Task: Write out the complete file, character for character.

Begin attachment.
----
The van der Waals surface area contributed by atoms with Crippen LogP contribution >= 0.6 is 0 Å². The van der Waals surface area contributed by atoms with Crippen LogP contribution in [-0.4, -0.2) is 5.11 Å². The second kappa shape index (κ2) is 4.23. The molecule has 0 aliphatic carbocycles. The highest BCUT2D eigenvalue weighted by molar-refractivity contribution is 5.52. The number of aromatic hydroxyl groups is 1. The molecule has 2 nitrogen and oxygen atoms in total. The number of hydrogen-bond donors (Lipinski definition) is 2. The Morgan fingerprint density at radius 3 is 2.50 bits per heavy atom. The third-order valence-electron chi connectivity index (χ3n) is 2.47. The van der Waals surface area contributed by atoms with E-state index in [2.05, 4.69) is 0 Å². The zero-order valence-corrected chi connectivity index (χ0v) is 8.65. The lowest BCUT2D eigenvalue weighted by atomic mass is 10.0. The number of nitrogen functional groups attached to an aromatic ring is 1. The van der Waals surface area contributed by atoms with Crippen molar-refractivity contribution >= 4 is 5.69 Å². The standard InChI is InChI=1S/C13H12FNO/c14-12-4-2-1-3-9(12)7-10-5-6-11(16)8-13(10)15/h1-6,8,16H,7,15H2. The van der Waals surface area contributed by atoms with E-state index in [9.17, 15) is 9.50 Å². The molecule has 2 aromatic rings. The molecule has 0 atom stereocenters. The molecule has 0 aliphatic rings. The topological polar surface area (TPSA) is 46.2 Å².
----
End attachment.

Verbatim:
The van der Waals surface area contributed by atoms with Crippen LogP contribution >= 0.6 is 0 Å². The van der Waals surface area contributed by atoms with Crippen LogP contribution in [-0.4, -0.2) is 5.11 Å². The second kappa shape index (κ2) is 4.23. The molecule has 0 aliphatic carbocycles. The highest BCUT2D eigenvalue weighted by molar-refractivity contribution is 5.52. The number of aromatic hydroxyl groups is 1. The molecule has 2 nitrogen and oxygen atoms in total. The number of hydrogen-bond donors (Lipinski definition) is 2. The Morgan fingerprint density at radius 3 is 2.50 bits per heavy atom. The third-order valence-electron chi connectivity index (χ3n) is 2.47. The van der Waals surface area contributed by atoms with E-state index in [2.05, 4.69) is 0 Å². The zero-order valence-corrected chi connectivity index (χ0v) is 8.65. The lowest BCUT2D eigenvalue weighted by atomic mass is 10.0. The number of nitrogen functional groups attached to an aromatic ring is 1. The van der Waals surface area contributed by atoms with Crippen molar-refractivity contribution >= 4 is 5.69 Å². The standard InChI is InChI=1S/C13H12FNO/c14-12-4-2-1-3-9(12)7-10-5-6-11(16)8-13(10)15/h1-6,8,16H,7,15H2. The van der Waals surface area contributed by atoms with E-state index in [9.17, 15) is 9.50 Å². The molecule has 2 aromatic rings. The molecule has 0 atom stereocenters. The molecule has 0 aliphatic rings. The topological polar surface area (TPSA) is 46.2 Å².